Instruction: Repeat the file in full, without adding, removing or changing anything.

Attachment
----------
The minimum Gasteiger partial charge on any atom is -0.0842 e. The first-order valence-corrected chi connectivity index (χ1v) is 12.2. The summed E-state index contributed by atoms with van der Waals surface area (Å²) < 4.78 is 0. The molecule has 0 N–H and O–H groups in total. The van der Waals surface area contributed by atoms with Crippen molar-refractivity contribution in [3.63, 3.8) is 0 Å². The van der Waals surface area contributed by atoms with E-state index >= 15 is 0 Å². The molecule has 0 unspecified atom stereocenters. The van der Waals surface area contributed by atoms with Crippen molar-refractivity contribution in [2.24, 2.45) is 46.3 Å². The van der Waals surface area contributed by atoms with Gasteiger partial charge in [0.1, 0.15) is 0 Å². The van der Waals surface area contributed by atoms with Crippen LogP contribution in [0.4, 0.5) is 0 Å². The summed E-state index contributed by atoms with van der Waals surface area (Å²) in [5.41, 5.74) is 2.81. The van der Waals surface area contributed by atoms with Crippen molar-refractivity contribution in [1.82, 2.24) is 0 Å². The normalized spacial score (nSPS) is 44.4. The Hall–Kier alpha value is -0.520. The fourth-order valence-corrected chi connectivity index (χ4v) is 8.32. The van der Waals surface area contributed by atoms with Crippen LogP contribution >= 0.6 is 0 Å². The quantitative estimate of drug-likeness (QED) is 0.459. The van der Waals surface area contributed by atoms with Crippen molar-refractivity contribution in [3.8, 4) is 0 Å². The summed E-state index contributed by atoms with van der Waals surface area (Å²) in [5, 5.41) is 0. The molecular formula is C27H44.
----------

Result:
The minimum Gasteiger partial charge on any atom is -0.0842 e. The first-order valence-corrected chi connectivity index (χ1v) is 12.2. The summed E-state index contributed by atoms with van der Waals surface area (Å²) < 4.78 is 0. The molecule has 0 N–H and O–H groups in total. The van der Waals surface area contributed by atoms with Crippen molar-refractivity contribution in [3.63, 3.8) is 0 Å². The van der Waals surface area contributed by atoms with E-state index >= 15 is 0 Å². The molecule has 0 unspecified atom stereocenters. The van der Waals surface area contributed by atoms with Crippen molar-refractivity contribution in [2.24, 2.45) is 46.3 Å². The van der Waals surface area contributed by atoms with Gasteiger partial charge in [0.1, 0.15) is 0 Å². The van der Waals surface area contributed by atoms with Crippen LogP contribution in [0.4, 0.5) is 0 Å². The summed E-state index contributed by atoms with van der Waals surface area (Å²) in [5.41, 5.74) is 2.81. The van der Waals surface area contributed by atoms with Crippen molar-refractivity contribution in [1.82, 2.24) is 0 Å². The normalized spacial score (nSPS) is 44.4. The Hall–Kier alpha value is -0.520. The fourth-order valence-corrected chi connectivity index (χ4v) is 8.32. The van der Waals surface area contributed by atoms with Crippen LogP contribution >= 0.6 is 0 Å². The quantitative estimate of drug-likeness (QED) is 0.459. The van der Waals surface area contributed by atoms with Crippen molar-refractivity contribution in [3.8, 4) is 0 Å². The summed E-state index contributed by atoms with van der Waals surface area (Å²) in [5, 5.41) is 0. The molecular formula is C27H44.